1700s: Easternization and Industrialization

The 1700s was a time of rapid change. By the end of the century, the world was a completely different place than it was at the beginning of the century. By 1799, most of Europe and Yodderick were dominated by the "big three" Asian colonizers. Furthermore, early in the century, Sri Vijaya found a whole new continent, Gurun Selatan (குருன் ஸெலடன்; OTL Australia), previously unknown to the outside world.

The most major change in the 18th century was brought about by the Industrial Revolution. By the end of the century, machine-gun warfare, diesel locomotives, black-and-white photographs, and steel-framed and re-inforced concrete buildings, among other inventions, were increasingly part of life in the civilized world. The world population, too, saw a major jump, as it increased from around 800 million to over 1.5 billion during the course of the century. Owing to technological and population increases, the 1700s and 1800s in particular, are thought of as comprising the "Exponential Era", while the 1700s are often known as the "Coal Era" (contrasted with the "Oil Era" of the 1800s).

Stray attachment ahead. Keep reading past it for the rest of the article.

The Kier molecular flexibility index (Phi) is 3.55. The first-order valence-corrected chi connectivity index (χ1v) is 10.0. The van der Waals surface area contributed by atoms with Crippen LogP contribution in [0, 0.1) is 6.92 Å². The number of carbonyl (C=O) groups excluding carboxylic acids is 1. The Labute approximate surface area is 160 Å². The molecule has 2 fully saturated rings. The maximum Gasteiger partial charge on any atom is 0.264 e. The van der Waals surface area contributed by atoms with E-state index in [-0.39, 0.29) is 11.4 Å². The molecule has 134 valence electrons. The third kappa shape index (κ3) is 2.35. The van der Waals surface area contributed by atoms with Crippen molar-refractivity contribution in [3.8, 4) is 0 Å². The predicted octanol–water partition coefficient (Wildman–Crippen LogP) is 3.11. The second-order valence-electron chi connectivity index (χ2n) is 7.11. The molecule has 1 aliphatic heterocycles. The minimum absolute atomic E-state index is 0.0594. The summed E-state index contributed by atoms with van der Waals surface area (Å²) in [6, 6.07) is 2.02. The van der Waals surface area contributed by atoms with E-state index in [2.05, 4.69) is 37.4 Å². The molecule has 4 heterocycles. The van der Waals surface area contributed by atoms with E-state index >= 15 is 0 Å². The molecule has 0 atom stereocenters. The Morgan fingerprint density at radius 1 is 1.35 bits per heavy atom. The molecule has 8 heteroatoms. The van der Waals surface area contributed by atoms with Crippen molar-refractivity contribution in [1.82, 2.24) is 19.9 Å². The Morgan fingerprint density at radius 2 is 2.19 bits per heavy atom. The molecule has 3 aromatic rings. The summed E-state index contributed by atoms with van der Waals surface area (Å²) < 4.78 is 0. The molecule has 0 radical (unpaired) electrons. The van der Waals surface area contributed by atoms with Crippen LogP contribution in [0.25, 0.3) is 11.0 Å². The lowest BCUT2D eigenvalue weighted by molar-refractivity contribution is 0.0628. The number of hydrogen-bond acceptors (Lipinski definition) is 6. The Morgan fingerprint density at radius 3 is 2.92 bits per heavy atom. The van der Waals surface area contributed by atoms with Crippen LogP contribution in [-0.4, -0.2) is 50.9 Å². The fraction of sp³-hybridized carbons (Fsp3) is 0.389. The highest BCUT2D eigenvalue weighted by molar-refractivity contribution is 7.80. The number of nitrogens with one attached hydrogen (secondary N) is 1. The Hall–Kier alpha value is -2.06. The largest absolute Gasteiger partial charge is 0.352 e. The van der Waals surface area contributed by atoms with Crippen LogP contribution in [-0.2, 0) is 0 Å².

Eastern colonialism at its Zenith

The second half of the 1600s saw Sri Vijaya establish control over central and southern Italy, and in the process, shattering Western Christianity (Roman Catholicism) into many (sometimes competing) factions. And, on top of that, Japan took control of the Netherlands, which it had previously agreed to protect from German aggression. This started a "Scramble for Europe" which saw Asian overlordship across most of the continent in subsequent decades.